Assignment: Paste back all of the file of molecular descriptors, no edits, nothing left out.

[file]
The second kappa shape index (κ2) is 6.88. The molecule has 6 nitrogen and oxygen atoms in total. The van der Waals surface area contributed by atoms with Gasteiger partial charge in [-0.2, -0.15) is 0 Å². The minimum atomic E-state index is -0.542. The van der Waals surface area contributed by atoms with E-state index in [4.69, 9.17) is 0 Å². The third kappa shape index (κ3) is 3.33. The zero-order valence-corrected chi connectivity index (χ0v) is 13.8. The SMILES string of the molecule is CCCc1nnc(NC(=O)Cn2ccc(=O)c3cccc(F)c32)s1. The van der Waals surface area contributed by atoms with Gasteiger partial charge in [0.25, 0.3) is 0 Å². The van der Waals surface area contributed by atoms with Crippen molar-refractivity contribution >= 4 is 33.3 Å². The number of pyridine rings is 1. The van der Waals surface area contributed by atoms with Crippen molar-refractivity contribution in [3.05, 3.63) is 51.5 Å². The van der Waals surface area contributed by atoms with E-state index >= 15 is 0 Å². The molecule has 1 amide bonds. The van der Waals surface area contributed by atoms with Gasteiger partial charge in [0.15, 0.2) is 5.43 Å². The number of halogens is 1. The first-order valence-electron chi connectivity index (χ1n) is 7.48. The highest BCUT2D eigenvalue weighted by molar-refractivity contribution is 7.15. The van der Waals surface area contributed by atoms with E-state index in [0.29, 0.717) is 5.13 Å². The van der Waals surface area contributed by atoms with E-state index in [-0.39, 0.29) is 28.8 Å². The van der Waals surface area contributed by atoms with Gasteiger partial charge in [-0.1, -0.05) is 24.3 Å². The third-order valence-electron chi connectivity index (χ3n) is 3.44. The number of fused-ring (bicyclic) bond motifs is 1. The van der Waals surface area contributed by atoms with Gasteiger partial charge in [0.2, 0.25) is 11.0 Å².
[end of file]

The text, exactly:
The second kappa shape index (κ2) is 6.88. The molecule has 6 nitrogen and oxygen atoms in total. The van der Waals surface area contributed by atoms with Gasteiger partial charge in [-0.2, -0.15) is 0 Å². The minimum atomic E-state index is -0.542. The van der Waals surface area contributed by atoms with E-state index in [4.69, 9.17) is 0 Å². The third kappa shape index (κ3) is 3.33. The zero-order valence-corrected chi connectivity index (χ0v) is 13.8. The SMILES string of the molecule is CCCc1nnc(NC(=O)Cn2ccc(=O)c3cccc(F)c32)s1. The van der Waals surface area contributed by atoms with Gasteiger partial charge in [0.25, 0.3) is 0 Å². The van der Waals surface area contributed by atoms with Crippen molar-refractivity contribution >= 4 is 33.3 Å². The number of pyridine rings is 1. The van der Waals surface area contributed by atoms with Crippen molar-refractivity contribution in [3.05, 3.63) is 51.5 Å². The van der Waals surface area contributed by atoms with E-state index >= 15 is 0 Å². The molecule has 1 amide bonds. The van der Waals surface area contributed by atoms with Gasteiger partial charge in [0.15, 0.2) is 5.43 Å². The number of halogens is 1. The first-order valence-electron chi connectivity index (χ1n) is 7.48. The highest BCUT2D eigenvalue weighted by molar-refractivity contribution is 7.15. The van der Waals surface area contributed by atoms with E-state index in [0.29, 0.717) is 5.13 Å². The van der Waals surface area contributed by atoms with E-state index in [-0.39, 0.29) is 28.8 Å². The van der Waals surface area contributed by atoms with Gasteiger partial charge in [-0.1, -0.05) is 24.3 Å². The third-order valence-electron chi connectivity index (χ3n) is 3.44. The number of fused-ring (bicyclic) bond motifs is 1. The van der Waals surface area contributed by atoms with Gasteiger partial charge in [0.2, 0.25) is 11.0 Å².